Day By Day

Friday, July 03, 2009

Perspectives on China-US Relations -- Fallows and Ferguson

David Brooks, NY Times columnist, traveled out to some thing called the Aspen Ideas Conference [one of those silly things where over-educated fools get together to confirm for each other their elevated self-regard]. Now don't get me wrong -- I do not disapprove of such things. They are opportunities for smart people to engage in what Jacques Barzun described as "mental play" at a fairly high level. My problem with the Aspen Institute events and TED and such things is that so much of what you find there is so excruciatingly banal. What interests me most about such things is not the ideas presented by the speakers, but consideration of the thought processes and intellectual assumptions lying behind their presentations.

While at the Aspen event Brooks sat in on a debate between Niall Ferguson, historian provocateur, and James Fallows, former defense journalist, on the subject of the future relationship between China and the United States. Basically, Ferguson sees trouble ahead and Fallows doesn't. I tend to side with Ferguson, who actually knows whereof he speaks having studied the effect of finance on world history for several decades, rather than Fallows who is after all merely a journalist who currently resides in and writes about China.

The difference between the two perspectives is embodied in an exchange reported by Brooks.
At one point, while Fallows was defending Chinese intentions, Ferguson shot back: “You’ve been in China too long.” Fallows responded that there must be a happy medium between being in China too long and being in China too little. [What Brooks neglects to report is that Fallows' response was initially "And you've been in academia too long"]
Brooks, being a journalist, thinks Fallows wins, but Ferguson has a point. Understanding based in systematic scholarly study, undertaken at a distance and informed by a broad perspective, is in many ways superior to the kind of narrow understanding one picks up on the ground. All too often journalists confuse the opinions expressed by their contacts with truth. Fallows seems to rely primarily on his personal impressions gained from interviews with Chinese officials, but such contacts, as Fallows must recognize, are limited in scope and extremely biased. Ultimately Ferguson's argument is based in close analysis of the economic relationships that have developed between the two countries. Fallows' perspective relies on his understanding of the psychology of Chinese officials. It would be hard to find a more subjective methodology than that. I have to go with Ferguson. He at least bases his opinion in hard facts.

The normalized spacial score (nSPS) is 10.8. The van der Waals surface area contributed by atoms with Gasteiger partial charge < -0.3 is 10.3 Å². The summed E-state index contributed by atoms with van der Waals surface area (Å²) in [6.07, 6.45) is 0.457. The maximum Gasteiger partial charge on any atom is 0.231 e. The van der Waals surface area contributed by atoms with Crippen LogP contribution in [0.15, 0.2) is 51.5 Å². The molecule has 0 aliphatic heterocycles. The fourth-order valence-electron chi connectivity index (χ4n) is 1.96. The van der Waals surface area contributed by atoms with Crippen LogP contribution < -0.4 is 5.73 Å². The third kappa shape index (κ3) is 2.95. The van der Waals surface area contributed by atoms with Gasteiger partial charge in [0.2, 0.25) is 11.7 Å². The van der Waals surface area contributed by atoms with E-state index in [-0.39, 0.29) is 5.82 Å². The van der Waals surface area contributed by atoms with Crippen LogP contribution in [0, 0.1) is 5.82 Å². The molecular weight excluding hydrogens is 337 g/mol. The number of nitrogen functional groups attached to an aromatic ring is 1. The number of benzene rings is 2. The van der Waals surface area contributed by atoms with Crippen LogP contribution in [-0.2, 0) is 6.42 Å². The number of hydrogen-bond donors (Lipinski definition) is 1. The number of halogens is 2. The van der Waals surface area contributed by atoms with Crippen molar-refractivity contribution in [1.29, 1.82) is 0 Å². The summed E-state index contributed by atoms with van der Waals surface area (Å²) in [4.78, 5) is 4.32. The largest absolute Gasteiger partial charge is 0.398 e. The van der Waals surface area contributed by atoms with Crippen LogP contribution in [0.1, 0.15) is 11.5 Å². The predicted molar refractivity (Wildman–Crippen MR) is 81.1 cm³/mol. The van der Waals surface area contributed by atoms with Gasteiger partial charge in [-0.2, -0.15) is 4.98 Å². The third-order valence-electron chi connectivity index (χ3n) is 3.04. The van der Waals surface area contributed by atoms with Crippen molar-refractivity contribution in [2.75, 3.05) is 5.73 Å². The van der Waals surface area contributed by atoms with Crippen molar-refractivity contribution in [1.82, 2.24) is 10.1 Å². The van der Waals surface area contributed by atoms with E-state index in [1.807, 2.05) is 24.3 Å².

A side note based on my personal experience:

Fallows cites the example of Xi'an where American investment has brought local prosperity. I was in Xi'an myself just a few weeks ago and, like Fallows, was impressed with the prosperity of the city's middle-class who supported a thriving local consumer culture. But as soon as we left the downtown shopping/restaurant areas, I was even more impressed by the grinding poverty of so much of the region's population. There are real social problems looming in Xi'an.

Read Brooks' column here.

Here is a link to the relevant portion of the Ferguson-Fallows discussion.

Here is a short comment by Fallows on the interchange in which he recognizes that it
"illustrate[s] two different ways of approaching and assessing evidence, and two different styles of presentation and argument"
but then dismisses it with a particularly noxious form of essentialist thinking.